[quote="markomalley, post:14, topic:189493"]
Let me give you some references that are more authoritative than an anonymous voice on the Internet. I suggest you read the entire documents in these references for the full context. I will give you some short extracts which represent my understanding of what they say...but you are the one accountable before God if you are making the decision; therefore, you should have the facts:
First of all, you have Pope John Paul II's encyclical letter, Evangelium Vitae:INDENT Euthanasia must be distinguished from the decision to forego so-called "aggressive medical treatment", in other words, medical procedures which no longer correspond to the real situation of the patient, either because they are by now disproportionate to any expected results or because they impose an excessive burden on the patient and his family. In such situations, when death is clearly imminent and inevitable, one can in conscience "refuse forms of treatment that would only secure a precarious and burdensome prolongation of life, so long as the normal care due to the sick person in similar cases is not interrupted".77 Certainly there is a moral obligation to care for oneself and to allow oneself to be cared for, but this duty must take account of concrete circumstances. It needs to be determined whether the means of treatment available are objectively proportionate to the prospects for improvement. To forego extraordinary or disproportionate means is not the equivalent of suicide or euthanasia; it rather expresses acceptance of the human condition in the face of death. 78
[/INDENT]Congregation for the Doctrine of the Faith, Declaration on Euthanasia:INDENT If there are no other sufficient remedies, it is permitted, with the patient's consent, to have recourse to the means provided by the most advanced medical techniques, even if these means are still at the experimental stage and are not without a certain risk. By accepting them, the patient can even show generosity in the service of humanity. - It is also permitted, with the patient's consent, to interrupt these means, where the results fall short of expectations... Therefore one cannot impose on anyone the obligation to have recourse to a technique which is already in use but which carries a risk or is burdensome. Such a refusal is not the equivalent of suicide; on the contrary, it should be considered as an acceptance of the human condition, or a wish to avoid the application of a medical procedure disproportionate to the results that can be expected, or a desire not to impose excessive expense on the family or the community. - When inevitable death is imminent in spite of the means used, it is permitted in conscience to take the decision to refuse forms of treatment that would only secure a precarious and burdensome prolongation of life, so long as the normal care due to the sick person in similar cases is not interrupted.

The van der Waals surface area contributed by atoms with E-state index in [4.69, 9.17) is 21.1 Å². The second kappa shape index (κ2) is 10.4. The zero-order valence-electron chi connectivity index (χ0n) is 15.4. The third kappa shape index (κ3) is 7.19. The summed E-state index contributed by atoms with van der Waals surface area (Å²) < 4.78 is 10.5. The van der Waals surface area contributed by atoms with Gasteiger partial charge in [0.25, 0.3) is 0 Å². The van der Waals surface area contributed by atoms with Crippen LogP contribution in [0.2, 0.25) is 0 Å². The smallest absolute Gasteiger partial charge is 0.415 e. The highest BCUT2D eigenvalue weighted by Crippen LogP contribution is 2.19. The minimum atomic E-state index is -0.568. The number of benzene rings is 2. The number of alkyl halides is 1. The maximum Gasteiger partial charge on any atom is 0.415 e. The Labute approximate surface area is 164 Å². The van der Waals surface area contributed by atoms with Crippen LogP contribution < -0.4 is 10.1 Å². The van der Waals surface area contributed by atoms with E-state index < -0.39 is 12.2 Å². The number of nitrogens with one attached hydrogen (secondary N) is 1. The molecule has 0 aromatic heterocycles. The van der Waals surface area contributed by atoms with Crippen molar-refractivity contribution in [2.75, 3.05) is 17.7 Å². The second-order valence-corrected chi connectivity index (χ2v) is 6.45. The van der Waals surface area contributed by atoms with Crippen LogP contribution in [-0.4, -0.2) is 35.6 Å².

[/INDENT]In my understanding, it's far too complex a situation to have a black and white answer. A lot of it has to do with the motivation of the people involved. What might be acceptable in one circumstance might be unacceptable in another.
In my understanding, it's far too complex a situation to have a black and white answer. A lot of it has to do with the motivation of the people involved. What might be acceptable in one circumstance might be unacceptable in another
Your sentiments would hold very true in my thoughts also.
A similar topic on Ventilators was posted in late 2009
**Ventilator as extraordinary means?
My father was on a ventilator for eleven years at home with loving nurses and family always at his side. Yes he suffered in all those years. And I cannot speak for him personally he passed away a few days before Christmas in December, 2007. But I can tell you he did enjoy the happiness of his family always with him.
My youngest brother now 42 has suffered with A.L.S. ("Lou Gehrig's Disease") for the last twelve years. He too will undergo a similar fate in the not to far distant future of being on a ventilator. But his beloved family will always be with him.